New video (above) just in to Fox News this hour of nurse Kaci Hickox going for a bike ride in Maine, openly defying an Ebola quarantine by state officials.

Officials had ordered her to stay in her home, saying they will go to court to force her to stay there.

Hickox had vowed she would fight the quarantine, saying she has no Ebola symptoms and there is no scientific evidence that says she is a danger to the public.

Hickox spoke out last weekend against New Jersey Gov. Chris Christie (R) after the state placed her in a quarantine when she returned from treating Ebola patients in West Africa.

Hickox and her boyfriend rode their bikes in Fort Kent, with police cruisers trailing them.

Reporters waited outside her home as they returned and one asked whether the ride had been planned in advance.

Hickox said it was not planned and that the two often go for bike rides.

kaci bike ride

“Thank you guys, I have to go speak with the Health Department now,” she said, before going inside.

There was no immediate comment from state health officials, who were going to court in an effort to detain Hickox for the remainder of the 21-day incubation period for Ebola that ends on Nov. 10. Police were monitoring her movements but couldn’t detain her without a court order signed by a judge.

The end of the 21-day period would be Nov. 10.

Hickox, accompanied by her boyfriend, Ted Wilbur, earlier met with the media late Wednesday in the driveway of her home in Fort Kent, and said she will not observe the quarantine directive. The nurse, who returned from Sierra Leone last week after working with Doctors Without Borders, said that she had made no progress in her attempts to negotiate an end to her quarantine with state officials.

If a judge grants the state request, then Hickox will appeal the decision on constitutional grounds, necessitating a hearing, Hickox attorney Norman Siegel said.

“I’m not willing to stand here and let my civil rights be violated when it’s not science-based,” Hickox said. She contends there’s no need for her to be quarantined because she’s showing no symptoms of Ebola.

Here’s a copy of Governor’s statement:

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Governor Paul R. LePage announced today that negotiations with a healthcare worker who had been quarantined in New Jersey and is now in Fort Kent have failed despite repeated efforts by State officials to work with an individual.

Since the arrival of a healthcare worker to the State of Maine, State health officials have worked diligently and tirelessly to address the safety and needs of the individual healthcare worker and all Mainers.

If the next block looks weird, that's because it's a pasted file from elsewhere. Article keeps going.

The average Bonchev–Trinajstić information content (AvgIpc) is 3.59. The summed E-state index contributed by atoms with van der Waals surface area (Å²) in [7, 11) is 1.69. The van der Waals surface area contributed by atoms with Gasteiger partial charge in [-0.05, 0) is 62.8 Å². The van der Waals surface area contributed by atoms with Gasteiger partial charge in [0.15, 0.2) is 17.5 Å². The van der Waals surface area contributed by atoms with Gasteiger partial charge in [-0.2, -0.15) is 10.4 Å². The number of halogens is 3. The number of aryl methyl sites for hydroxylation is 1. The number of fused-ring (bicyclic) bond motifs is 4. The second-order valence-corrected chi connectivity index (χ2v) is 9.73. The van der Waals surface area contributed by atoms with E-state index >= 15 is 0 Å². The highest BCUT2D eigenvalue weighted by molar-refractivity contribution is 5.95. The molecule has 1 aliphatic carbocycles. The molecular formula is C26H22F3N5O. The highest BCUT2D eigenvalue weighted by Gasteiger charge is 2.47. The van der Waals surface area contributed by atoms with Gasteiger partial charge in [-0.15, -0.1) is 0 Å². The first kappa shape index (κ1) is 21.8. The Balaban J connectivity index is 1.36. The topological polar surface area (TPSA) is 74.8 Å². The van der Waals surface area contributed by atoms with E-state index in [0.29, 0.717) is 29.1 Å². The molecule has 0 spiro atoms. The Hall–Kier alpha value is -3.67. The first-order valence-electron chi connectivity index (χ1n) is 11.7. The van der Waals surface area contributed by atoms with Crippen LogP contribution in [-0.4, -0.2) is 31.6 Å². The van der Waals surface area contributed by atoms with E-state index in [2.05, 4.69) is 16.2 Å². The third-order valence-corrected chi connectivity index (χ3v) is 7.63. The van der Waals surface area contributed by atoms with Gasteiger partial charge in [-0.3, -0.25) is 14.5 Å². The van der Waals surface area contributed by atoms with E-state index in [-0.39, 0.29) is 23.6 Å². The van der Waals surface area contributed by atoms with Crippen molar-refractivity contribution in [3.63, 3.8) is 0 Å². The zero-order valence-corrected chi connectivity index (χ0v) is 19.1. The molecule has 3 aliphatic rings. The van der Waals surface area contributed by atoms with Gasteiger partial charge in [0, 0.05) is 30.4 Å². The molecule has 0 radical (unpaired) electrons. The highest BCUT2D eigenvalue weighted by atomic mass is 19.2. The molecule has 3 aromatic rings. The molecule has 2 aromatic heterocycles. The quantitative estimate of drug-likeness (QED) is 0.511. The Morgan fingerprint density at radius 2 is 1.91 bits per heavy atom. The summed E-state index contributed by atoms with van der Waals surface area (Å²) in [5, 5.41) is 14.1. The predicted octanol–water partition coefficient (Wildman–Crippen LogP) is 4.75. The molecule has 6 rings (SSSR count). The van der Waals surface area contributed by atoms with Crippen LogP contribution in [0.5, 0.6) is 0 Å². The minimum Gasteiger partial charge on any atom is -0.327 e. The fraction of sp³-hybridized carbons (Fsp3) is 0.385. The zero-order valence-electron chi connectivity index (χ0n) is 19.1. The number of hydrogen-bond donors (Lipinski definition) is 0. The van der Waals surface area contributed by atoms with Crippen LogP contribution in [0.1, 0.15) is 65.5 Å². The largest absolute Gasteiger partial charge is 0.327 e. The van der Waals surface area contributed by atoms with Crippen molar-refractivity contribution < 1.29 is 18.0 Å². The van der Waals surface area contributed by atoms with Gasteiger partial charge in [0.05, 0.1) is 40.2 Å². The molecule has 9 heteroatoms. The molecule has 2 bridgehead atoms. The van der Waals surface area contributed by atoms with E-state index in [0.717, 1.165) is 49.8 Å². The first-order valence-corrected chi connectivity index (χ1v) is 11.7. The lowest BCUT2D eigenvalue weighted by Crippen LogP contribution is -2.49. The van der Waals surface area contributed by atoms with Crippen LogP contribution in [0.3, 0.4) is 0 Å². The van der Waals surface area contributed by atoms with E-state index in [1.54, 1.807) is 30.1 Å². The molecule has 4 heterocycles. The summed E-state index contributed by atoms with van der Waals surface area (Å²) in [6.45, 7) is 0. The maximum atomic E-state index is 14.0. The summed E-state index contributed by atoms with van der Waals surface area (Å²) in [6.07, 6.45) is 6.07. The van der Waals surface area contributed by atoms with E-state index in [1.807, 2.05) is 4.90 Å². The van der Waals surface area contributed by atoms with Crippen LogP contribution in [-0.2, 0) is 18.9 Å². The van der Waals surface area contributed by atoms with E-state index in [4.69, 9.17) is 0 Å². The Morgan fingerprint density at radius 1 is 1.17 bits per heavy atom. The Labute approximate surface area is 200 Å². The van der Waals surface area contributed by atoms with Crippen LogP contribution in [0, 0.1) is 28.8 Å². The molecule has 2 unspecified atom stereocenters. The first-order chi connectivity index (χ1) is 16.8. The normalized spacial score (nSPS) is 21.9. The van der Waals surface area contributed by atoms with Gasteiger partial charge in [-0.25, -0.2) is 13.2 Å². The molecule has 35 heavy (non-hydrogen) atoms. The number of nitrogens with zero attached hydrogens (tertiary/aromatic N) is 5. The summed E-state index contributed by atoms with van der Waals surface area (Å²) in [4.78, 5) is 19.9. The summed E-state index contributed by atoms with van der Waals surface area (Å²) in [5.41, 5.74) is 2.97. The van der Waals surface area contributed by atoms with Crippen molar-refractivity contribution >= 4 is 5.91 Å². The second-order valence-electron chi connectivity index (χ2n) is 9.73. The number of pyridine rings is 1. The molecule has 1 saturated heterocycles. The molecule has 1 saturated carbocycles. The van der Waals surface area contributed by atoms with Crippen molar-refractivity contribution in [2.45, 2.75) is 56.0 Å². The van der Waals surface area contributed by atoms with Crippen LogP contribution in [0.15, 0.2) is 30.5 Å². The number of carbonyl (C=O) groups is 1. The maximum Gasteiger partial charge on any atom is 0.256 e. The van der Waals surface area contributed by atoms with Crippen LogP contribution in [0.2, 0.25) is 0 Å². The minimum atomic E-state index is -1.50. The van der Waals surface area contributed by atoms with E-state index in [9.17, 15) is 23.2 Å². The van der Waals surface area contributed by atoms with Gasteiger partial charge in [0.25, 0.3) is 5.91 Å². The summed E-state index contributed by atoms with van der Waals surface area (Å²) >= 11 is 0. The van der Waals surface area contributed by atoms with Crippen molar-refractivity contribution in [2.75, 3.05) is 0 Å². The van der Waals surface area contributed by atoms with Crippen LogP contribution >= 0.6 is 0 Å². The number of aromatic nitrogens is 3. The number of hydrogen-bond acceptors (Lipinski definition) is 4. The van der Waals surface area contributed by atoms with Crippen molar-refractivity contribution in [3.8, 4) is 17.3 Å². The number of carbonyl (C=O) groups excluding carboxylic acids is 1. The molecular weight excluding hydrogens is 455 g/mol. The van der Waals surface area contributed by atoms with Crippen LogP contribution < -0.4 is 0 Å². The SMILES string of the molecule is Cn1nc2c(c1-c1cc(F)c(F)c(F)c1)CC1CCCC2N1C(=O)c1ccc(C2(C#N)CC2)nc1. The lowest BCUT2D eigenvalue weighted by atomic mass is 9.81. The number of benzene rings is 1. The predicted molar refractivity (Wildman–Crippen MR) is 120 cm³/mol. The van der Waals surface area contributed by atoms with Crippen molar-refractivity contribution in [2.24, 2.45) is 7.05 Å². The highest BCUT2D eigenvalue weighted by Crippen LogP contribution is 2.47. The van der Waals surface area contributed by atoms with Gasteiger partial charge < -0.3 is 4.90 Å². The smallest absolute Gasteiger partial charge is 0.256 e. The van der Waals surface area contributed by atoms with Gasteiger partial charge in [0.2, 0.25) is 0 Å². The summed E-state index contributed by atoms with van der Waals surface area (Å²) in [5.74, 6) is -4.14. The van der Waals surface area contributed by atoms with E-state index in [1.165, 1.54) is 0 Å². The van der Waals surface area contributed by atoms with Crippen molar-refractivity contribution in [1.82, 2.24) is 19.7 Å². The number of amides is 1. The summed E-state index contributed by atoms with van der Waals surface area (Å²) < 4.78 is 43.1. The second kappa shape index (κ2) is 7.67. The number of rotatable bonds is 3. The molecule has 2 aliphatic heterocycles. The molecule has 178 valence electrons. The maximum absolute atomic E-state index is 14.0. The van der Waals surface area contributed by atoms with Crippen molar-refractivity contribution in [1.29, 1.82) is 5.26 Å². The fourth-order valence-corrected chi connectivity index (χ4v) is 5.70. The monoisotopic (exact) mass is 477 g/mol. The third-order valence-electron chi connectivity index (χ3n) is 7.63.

The Governor’s chief legal counsel together with the Attorney General was in hours of negotiation Wednesday in an attempt to reach agreement on how healthcare workers in Maine should meet the CDC guidelines for those in the “some risk” category. That category includes anyone who has had direct exposure to persons infected with Ebola within a 21-day incubation period. The agreement sought to identify how healthcare workers should conduct themselves, given the threat of exposure to the public, should symptoms develop.

“I was ready and willing—and remain ready and willing—to reasonably address the needs of healthcare workers meeting guidelines to assure the public health is protected,” Governor LePage said.

CDC guidelines outlining what Maine considers an in-home quarantine require:
a. Direct Active Monitoring;
b. Any travel will be coordinated with the public health authorities to ensure uninterrupted direct active monitoring;
c. Controlled movement to include exclusion from long-distance commercial conveyances or local public conveyances;
d. Exclusion from public places and congregate gatherings;
e. Exclusion from workplaces for the duration of a public health order (except to receive necessary healthcare);
f. Non-congregate public activities while maintain a three-foot distance from others is permitted (for example, walking or jogging in a park);
g. Other activities should be assessed as needs and circumstances change to determine whether these activities may be undertaken.

These guidelines would allow an individual in the “some risk” category to go for walks, runs or ride their bicycle, but would prevent such a person from going into public places or coming within three feet of other people in non-congregate gatherings. Unfortunately, an agreement was not reached. The Governor remains willing to enter into such an agreement, on a case-by-case basis, with traveling healthcare workers who meet this definition.

As a result of the failed effort to reach an agreement, the Governor will exercise the full extent of his authority allowable by law.
Maine statutes provide robust authority to the State to use legal measures to address threats to public health.

Public health provisions contained at Title 22 of Maine’s Revised Statutes govern how the State may proceed to control diseases. There are multiple options provided in law. Specifics of the process or steps being taken by the State at this time may not be discussed publicly due to the confidentially requirements in law.

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